A federal judge recently sided with Wilmington’s (DE) zoning board over the denial of a T-Mobile site, reported the Associated Press. The judge ruled that evidence supported the board’s decision that “the project would not be in harmony with the general purpose and intent of Wilmington’s zoning regulations.” He also noted that T-Mobile failed to research alternative tower sites satisfactorily.
According to the Associated Press, the judge refused to rule for the city regarding whether the board’s decision effectively prohibits T-Mobile from providing wireless service in the area. The city and T-Mobile disagree regarding a coverage gap and locations for a tower. The judge said two disputes needed to be resolved: does a significant gap in coverage exist and is T-Mobile’s proposed solution the “least intrusive?”
In a 2018 ruling, the Federal Communications Commission said that “effective prohibition of service occurs if a zoning board’s action ‘materially inhibits’ a wireless carrier from providing service — including materially inhibiting the improvement of service.” However, since T-Mobile filed its suit against the city of Wilmington before the FCC’s ruling, the judge concluded that it doesn’t apply.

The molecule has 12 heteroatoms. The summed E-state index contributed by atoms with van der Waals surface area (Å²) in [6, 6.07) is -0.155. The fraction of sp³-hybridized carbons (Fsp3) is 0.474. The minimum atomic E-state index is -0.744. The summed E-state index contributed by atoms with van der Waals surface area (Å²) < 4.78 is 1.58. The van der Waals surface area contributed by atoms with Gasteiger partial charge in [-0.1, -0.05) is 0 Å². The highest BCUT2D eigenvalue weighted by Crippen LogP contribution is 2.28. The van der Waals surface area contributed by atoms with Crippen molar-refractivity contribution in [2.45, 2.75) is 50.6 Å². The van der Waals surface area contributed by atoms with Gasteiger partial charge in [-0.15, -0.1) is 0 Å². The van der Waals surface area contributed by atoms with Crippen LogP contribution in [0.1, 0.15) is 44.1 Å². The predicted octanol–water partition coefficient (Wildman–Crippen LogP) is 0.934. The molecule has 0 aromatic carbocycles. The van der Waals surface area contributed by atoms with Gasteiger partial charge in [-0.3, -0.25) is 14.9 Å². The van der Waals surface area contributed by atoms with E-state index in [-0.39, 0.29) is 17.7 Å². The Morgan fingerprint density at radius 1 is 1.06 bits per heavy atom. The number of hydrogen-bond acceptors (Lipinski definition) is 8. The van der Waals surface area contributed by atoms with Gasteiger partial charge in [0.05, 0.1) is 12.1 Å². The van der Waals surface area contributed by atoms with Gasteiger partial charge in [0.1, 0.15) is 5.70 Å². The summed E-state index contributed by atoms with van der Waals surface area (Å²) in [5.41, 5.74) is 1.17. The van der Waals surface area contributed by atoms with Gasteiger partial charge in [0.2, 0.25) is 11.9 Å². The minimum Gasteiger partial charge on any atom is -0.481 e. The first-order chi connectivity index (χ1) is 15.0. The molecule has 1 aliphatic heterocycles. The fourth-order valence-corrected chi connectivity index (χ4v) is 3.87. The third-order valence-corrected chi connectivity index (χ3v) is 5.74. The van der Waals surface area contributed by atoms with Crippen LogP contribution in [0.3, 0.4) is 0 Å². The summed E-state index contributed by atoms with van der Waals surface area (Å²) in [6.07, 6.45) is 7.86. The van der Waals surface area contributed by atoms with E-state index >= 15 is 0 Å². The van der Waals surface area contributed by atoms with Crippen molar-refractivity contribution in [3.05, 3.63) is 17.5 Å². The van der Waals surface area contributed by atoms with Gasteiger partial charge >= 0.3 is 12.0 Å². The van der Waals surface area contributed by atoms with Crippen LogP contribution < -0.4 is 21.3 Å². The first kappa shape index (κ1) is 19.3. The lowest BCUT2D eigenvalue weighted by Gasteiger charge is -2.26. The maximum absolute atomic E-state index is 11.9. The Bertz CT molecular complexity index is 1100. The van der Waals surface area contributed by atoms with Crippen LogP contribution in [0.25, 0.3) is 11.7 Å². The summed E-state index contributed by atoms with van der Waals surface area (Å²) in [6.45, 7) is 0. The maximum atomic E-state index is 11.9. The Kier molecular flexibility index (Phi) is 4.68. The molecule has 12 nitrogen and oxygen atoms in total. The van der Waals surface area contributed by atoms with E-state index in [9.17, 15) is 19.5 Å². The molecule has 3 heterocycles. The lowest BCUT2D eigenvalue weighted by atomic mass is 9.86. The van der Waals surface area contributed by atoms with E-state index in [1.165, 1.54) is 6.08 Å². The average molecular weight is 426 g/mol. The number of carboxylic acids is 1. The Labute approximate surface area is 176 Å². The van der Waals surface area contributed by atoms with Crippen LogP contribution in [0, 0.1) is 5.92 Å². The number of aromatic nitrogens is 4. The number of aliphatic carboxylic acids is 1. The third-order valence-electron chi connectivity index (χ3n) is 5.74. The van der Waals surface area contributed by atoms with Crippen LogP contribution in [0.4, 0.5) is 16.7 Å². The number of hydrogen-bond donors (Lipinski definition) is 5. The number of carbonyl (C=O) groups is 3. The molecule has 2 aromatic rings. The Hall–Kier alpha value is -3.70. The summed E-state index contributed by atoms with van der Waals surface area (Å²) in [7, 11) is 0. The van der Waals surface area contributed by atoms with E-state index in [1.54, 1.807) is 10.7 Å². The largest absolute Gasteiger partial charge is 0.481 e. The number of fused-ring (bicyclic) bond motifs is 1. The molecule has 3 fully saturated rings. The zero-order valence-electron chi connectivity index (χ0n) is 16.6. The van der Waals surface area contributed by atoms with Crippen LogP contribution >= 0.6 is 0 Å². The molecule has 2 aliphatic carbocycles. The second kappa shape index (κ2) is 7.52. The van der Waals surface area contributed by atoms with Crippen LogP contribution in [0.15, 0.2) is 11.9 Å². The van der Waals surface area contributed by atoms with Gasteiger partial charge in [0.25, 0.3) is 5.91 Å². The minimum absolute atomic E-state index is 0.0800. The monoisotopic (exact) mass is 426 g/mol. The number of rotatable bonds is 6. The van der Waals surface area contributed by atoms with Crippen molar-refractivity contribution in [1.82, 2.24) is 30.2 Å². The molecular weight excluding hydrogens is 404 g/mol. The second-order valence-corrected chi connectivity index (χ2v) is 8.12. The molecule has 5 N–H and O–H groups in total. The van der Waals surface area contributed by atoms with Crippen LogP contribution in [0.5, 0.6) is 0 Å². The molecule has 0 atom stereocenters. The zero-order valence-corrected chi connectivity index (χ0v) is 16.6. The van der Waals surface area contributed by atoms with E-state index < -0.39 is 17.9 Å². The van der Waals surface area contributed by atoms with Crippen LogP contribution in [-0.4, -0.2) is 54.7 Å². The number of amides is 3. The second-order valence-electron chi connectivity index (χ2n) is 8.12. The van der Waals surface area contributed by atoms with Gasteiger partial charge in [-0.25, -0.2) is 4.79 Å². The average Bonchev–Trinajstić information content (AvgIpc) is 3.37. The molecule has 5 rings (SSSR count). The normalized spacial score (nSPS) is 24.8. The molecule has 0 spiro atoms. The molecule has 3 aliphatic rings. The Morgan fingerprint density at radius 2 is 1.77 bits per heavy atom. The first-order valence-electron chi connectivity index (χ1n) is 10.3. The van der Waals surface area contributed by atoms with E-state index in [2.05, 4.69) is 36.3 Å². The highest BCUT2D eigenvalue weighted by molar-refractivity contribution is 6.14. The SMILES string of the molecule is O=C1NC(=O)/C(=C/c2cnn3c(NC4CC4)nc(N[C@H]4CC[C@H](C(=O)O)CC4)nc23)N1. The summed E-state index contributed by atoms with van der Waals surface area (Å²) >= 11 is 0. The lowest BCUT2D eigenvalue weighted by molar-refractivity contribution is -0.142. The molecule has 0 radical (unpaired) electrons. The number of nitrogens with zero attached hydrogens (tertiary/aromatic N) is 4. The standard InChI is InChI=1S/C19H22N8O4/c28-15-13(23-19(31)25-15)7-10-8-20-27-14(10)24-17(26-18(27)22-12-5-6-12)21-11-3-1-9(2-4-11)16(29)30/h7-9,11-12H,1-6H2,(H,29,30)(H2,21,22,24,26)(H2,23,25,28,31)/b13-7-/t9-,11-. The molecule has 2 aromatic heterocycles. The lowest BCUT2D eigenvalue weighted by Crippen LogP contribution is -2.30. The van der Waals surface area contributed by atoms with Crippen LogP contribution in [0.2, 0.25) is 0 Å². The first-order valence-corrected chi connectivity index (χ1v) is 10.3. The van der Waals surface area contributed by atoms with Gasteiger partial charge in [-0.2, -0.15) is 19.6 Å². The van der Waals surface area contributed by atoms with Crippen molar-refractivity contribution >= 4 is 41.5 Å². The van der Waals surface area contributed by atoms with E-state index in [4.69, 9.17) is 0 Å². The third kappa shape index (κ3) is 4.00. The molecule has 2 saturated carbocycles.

The lawsuit comes after T-Mobile proposed the antenna in 2016, for placement at the Claymore senior center. The carrier argued that it “complied with city code” and did investigate alternative locations before choosing the senior center site.